The expansion of grammar schools is “unlikely to bring benefits for young people” as selective schools do not offer better social, emotional or educational outcomes than non-selective establishments.
Instead of encouraging existing grammar schools to expand, the government should focus its funding on improving education “for all young people”, according to a new study.
Earlier this month, the government launched renewed calls for grammar schools to take advantage of a £200 million expansion fund, set up in 2016 to cover capital costs for new classrooms. In exchange, they must widen access to disadvantaged pupils.
However, analysis of pupils’ attainment, engagement and wellbeing at school and their future aspirations by the UCL Institute of Education found that attending a grammar school had “no positive impact” on pupils’ self-esteem, attitude to school, future aspirations or vocabulary at age 14.
The study analysed data from 883 pupils in England and 733 in Northern Ireland who had similar academic achievements at primary school and came from families with similar incomes and education levels. All the pupils selected were from the Millennium Cohort Study, which follows the lives of around 19,000 children born in the UK between 2000 and 2001.
Researchers compared the results of tests children had taken in English, maths and verbal and non-verbal reasoning at ages three, five, seven and 11 as well as a vocabulary test at age 14. Social and emotional outcomes were based on answers given to a series of questionnaires at ages 11 and 14 about mental health, engagement at school, well-being and interaction with peers.
Professor John Jerrim, the study’s lead author, said the findings “suggest that the money the government is planning to spend on grammar school expansion is unlikely to bring benefits for young people”.
“Even those children who are likely to fill these new places are unlikely to be happier, more engaged at school or have higher levels of academic achievement by the end of year 9,” he said.
Instead, the government would be “better off directing their money towards areas of existing need”, according to co-author Sam Sims.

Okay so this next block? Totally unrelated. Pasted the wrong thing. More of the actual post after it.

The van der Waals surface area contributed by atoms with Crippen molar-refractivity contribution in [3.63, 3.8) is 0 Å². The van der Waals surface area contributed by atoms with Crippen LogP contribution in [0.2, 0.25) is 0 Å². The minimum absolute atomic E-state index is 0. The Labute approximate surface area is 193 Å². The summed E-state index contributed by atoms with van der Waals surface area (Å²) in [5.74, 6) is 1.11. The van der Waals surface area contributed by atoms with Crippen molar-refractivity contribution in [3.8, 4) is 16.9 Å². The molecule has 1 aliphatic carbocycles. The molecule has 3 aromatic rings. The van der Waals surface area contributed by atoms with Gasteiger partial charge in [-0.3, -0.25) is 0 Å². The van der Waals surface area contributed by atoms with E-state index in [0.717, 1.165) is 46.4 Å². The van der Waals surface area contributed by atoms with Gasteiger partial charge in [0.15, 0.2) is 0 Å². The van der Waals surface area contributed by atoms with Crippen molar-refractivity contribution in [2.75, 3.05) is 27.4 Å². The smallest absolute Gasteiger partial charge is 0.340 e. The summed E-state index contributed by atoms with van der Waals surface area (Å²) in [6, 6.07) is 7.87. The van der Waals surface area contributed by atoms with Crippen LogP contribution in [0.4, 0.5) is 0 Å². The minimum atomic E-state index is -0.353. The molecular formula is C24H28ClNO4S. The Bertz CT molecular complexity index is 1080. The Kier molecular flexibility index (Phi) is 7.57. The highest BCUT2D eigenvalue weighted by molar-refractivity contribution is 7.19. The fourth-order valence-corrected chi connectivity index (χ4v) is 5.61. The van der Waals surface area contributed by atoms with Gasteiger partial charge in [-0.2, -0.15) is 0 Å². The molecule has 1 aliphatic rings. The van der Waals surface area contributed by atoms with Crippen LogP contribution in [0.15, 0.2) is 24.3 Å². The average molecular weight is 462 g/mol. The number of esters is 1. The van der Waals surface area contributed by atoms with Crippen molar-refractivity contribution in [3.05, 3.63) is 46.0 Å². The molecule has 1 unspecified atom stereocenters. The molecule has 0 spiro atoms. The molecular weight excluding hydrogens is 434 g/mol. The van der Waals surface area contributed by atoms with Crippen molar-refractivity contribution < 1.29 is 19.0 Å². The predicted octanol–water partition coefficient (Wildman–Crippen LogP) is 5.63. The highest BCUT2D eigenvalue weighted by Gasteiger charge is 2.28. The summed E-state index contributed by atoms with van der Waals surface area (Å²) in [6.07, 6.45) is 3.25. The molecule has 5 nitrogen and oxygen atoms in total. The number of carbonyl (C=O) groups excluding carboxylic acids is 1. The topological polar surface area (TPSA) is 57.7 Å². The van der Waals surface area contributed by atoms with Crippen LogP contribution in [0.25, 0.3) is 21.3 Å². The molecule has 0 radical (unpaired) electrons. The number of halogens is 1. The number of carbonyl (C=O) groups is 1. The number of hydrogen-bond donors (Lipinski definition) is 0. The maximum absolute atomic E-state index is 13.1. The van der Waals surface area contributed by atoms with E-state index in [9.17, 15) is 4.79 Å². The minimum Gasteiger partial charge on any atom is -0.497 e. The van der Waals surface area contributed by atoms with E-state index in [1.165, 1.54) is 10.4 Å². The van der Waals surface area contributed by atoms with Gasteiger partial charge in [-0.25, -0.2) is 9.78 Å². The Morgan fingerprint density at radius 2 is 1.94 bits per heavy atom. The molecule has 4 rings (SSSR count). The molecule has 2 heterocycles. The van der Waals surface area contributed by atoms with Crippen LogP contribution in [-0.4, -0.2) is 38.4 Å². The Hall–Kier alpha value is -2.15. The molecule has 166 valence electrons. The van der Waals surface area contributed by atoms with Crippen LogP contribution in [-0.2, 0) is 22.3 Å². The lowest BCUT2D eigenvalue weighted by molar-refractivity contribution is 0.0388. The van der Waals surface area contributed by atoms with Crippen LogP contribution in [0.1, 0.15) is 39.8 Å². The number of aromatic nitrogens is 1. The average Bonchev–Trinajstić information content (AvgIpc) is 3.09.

The study’s findings make it “increasingly difficult to understand the government’s rationale for spending money or expanding selective education rather than on improving education for all young people”, said John Hillman, director of education at the Nuffield Foundation, which funded the research.
A spokesperson for the Department for Education insisted that grammar schools “provide an excellent education” and pupils from disadvantaged backgrounds “achieve better results in selective schools”.
“We want more children from all backgrounds to have access to a world-class education, which is why all selective schools applying for funding to expand must not only be ‘good’ or ‘outstanding’, but must also make clear how they will increase their intake of disadvantaged pupils and work with local non-selective schools to improve outcomes for pupils of all backgrounds.”
But Dr Mary Bousted, the joint general secretary of the National Education Union, believes this is “not an appropriate use of public funds at a time when schools across the country are having to reach down the back of the sofa for spare change”.
Angela Rayner, Labour’s shadow education secretary, said the report was “simply the latest evidence that the prime minister’s pet project of grammar school expansion will fail even on its own terms”.
“Instead of pushing ahead with this discredited and divisive policy, the Conservatives should give every child the support they need, by reversing their cuts to school budgets and giving our teachers the pay rise they deserve.”